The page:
When the Trump administration removed the Moscow-based Kaspersky Lab AO from the list of cybersecurity vendors authorized to protect U.S. government agencies, it highlighted an uncomfortable question: Should corporate America also avoid software built in Russia, China, or others areas of the world where hackers thrive?
At this stage, when so little public information about the government's Kaspersky concerns is available, it would be an overreaction to ditch foreign-built security software altogether, numerous experts told WSJ Pro. Instead, businesses should scrutinize the open-source libraries of code that often provide the foundation for developers building corporate software and applications. Coders from around the world contribute to the open-source libraries that other professional developers then re-purpose for their clients' uses for projects as minor as a small application up to an entire operating system.
"Some of these open-source libraries have hundreds of committers who submit. If you were thinking maliciously, this is the way you'd go about it because you'd go for something that's already deployed widely," said Chris Eng (@chriseng), vice president of research at Veracode, the application security company recently acquired by CA Inc. "It's less about vetting for geography and more a factor of 'Will this library help me make a program with the functionality I need, so I don't have to write it all from scratch?'" More from Wall Street Journal's Jeff Stone.
The latest government ‘cyber governance health check’ and a survey of the UK’s top 350 companies revealed that more than two-thirds of boards have not received training to deal with a cyber incident.
Hackers are known to always be on the lookout for new ways to scale up their attacks, and so go after businesses and organisations that may help them exploit vulnerabilities to infect a wider network of targets. A LinkedIn bug, recently uncovered by security experts, could have provided cybercriminals with just such an avenue of attack.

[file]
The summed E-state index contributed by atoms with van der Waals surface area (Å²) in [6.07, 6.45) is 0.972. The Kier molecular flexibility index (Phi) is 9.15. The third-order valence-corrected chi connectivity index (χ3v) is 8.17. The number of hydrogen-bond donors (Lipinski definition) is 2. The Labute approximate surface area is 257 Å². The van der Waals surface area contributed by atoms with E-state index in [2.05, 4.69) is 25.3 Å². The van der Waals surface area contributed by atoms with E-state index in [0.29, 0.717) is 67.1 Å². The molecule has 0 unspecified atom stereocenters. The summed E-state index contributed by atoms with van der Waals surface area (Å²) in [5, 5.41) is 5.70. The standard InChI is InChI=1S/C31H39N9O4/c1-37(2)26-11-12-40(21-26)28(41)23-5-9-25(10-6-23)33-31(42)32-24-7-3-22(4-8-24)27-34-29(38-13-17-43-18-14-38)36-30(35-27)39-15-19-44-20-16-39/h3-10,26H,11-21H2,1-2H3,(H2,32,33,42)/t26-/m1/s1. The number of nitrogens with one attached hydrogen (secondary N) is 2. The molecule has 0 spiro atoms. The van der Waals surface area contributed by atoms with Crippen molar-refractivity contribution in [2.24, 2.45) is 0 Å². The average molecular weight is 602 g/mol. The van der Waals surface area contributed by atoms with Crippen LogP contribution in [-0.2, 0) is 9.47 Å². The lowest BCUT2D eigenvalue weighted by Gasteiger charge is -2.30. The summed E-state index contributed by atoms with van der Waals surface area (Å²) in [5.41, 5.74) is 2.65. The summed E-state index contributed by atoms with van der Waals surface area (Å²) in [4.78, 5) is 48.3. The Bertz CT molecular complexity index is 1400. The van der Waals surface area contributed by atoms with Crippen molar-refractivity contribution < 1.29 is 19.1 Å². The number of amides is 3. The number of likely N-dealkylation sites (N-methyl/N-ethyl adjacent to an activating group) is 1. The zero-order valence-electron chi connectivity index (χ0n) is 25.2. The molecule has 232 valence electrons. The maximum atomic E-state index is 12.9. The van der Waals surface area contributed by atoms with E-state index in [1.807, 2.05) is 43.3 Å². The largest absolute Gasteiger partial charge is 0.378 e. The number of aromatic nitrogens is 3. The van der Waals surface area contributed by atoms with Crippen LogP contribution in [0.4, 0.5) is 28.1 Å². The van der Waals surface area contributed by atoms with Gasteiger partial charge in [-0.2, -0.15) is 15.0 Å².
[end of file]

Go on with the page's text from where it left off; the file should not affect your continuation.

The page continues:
The 2017 DevSecOps Global Skills Survey, sponsored by Veracode and acquired by CA Technologies, and DevOps.com, found that while 65 percent of DevOps professionals believe it is very important to have knowledge of DevOps when entering IT, they’re not receiving the necessary training through formal education to be successful in today’s DevSecOps world (70 percent). DevSecOps refers to the practice of integrating security into the development and testing of software for a “shift left” mentality for faster, better quality outcomes.
The saw is that sometimes you need a thief to catch a thief, and so it may be with the current crisis in cyberspace around intelligent bots, fake news and the hacking of multiple elections — a hacker army, paid or unpaid, could do a lot to stop the onslaught. Only, with some notable exceptions, the professionals possessing the skills to ferret out and combat the bad guys are hobbled by laws and held at arm's length by society, per the New York Times' Kevin Roose.
I spoke with a few professional hackers and cyber experts. Among the former is Eugene Dokukin, a Ukraine-based man who has run a one-man campaign against Russia since the 2014 Ukraine invasion. In an hour-long chat by Skype, he said the fight goes on — petitioning companies like PayPal, Twitter, Facebook and Google to shut down accounts that he thinks support Russia's cyber war, and hacking into them himself if that doesn't work. "I am a white hat. I am ethical, even if I use unethical methods against the Russians," he said. "It is war."
Travelers to Europe and the Middle East need to be aware of an on-going malware campaign that is targeting hotel and hospitality Wi-Fi networks and being used to glean guest and corporate information.
The HPE Application Lifecycle Manager (ALM) is enriched by Veracode with a Flaw Synchronizer plug-in. Security vulnerabilities are to be identified and corrected at an early stage in the software development lifecycle (SDLC). The Veracode HPE ALM Flaw Synchronizer plug-in automatically imports the findings of static and dynamic security tests into the HPE Application Lifecycle Manager. Development teams can manage the security findings directly in their integrated backlog.